Here’s a little more on a late-Victorian Christmas as experienced by the scholar-squire J. Arthur Gibbs, author of A Cotswold Village.
J. Arthur has a strong sense of history, aware that he’s encountering a way of country life that’s rooted not just in place but also in time. Christmas and the end of the old year brings this awareness to the fore:
Yes, Christmas is Christmas still in the heart of old England. We are apt to talk of the good old days that are no more, lamenting the customs and country sports that have passed away; but let us not forget that two hundred years hence, when we who are living now will have long passed “that bourne from which no traveller returns,” our descendants, as they sit round their hearths at Yuletide, may in the same way regret the grand old times when good Victoria – the greatest monarch of all ages – was Queen of England; those times when during the London season fair ladies and gallant men might be seen on Drawing-room days driving down St James’s Street in grand carriages, drawn by magnificent horses, with servants in cocked hats and wigs and gold lace; when the rural villages of merrie England were cheered throughout the dreary winter months by the sound of horse and hound, and by the sight of beautiful ladies and red-coated sportsmen, mounted on blood horses, careering over the country, clearing hedges and ditches of fabulous height and width; when every man, woman, and child in the village turned out to see the “meet,” and the peer and the peasant were for the day on an equal footing, bound together by an extraordinary devotion to the chase of “that little red rover” which men called the fox – now, alas! extinct, as the mammoth or the bear, owing to barbed wire and the abolition of the horse; when to such an extent were games and sports a part of our national life that half London flocked to see two elevens of cricketers (including a champion “nine” feet high called Grace) fighting their mimic battle arrayed in white flannels and curiously coloured caps, at a place called Lords, the exact site of which is now, alas! lost in the sea of houses; when as an absolute fact the first news men turned to on opening their daily papers in the morning was the column devoted to cricket, football, or horse-racing; when in the good old days, before electricity and the motor-car caused the finest specimen of the brute creation to become virtually extinct (although a few may still be seen at the Zoological Gardens), horse-racing for a cup and a small fortune in gold was only second to cricket and football in the estimation of all merrie Englanders – the only races now indulged in being those of flying machines to Mars and back twice a day. Two hundred years hence, I say, the Victorian era – time of blessed peace and unexampled prosperity – will be pronounced by all unprejudiced judges as the true days of merrie England…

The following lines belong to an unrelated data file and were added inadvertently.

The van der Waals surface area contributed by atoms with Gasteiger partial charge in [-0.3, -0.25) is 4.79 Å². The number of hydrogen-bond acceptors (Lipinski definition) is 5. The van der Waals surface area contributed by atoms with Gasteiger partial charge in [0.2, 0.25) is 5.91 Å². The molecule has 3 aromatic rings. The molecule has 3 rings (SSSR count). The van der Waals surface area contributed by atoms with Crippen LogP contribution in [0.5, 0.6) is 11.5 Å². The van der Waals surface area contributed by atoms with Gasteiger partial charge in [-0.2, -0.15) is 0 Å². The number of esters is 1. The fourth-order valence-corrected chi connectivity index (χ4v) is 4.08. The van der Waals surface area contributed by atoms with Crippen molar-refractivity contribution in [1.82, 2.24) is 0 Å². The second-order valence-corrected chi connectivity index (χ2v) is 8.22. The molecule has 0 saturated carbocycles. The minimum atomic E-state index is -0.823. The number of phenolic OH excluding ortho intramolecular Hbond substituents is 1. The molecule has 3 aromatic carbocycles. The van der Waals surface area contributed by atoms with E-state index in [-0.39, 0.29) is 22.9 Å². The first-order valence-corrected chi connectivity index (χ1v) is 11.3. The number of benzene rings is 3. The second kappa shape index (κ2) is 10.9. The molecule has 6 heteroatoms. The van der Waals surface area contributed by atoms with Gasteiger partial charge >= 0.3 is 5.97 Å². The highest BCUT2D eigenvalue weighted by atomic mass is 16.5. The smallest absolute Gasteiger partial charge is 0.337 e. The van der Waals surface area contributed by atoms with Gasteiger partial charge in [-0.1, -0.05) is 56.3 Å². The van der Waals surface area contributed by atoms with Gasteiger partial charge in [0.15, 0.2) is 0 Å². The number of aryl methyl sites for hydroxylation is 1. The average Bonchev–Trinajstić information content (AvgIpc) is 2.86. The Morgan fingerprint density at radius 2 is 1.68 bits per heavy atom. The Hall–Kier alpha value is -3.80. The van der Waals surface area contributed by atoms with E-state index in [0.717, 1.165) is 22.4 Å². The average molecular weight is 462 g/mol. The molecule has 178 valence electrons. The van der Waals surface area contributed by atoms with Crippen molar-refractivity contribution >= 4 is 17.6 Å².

Well, we’re over half way to Gibbs’s ‘two hundred year hence’ mark – that is the end of our twenty-first century – and despite expectations (and sometimes the best efforts of our legislators) hunting, cricket and horse-racing persist and might even be said to be flourishing (who can doubt that he would be jubilant about the recent Ashes successes?).
Squire Gibbs is, of course, indulging something of a sentimental view of the world, but it’s nevertheless satisfying to trace some strong and enjoyable continuities with our ancestors of over a hundred years ago. And it’s comforting to note that, whilst we’ve suffered some sad losses, the countryside described by Gibbs continues to delight. Wouldn’t it also be good to hope that ‘Christmas is Christmas still in the heart of old England’? Wherever your ‘heart of old England’ happens to be located, I hope you have a wonderful time.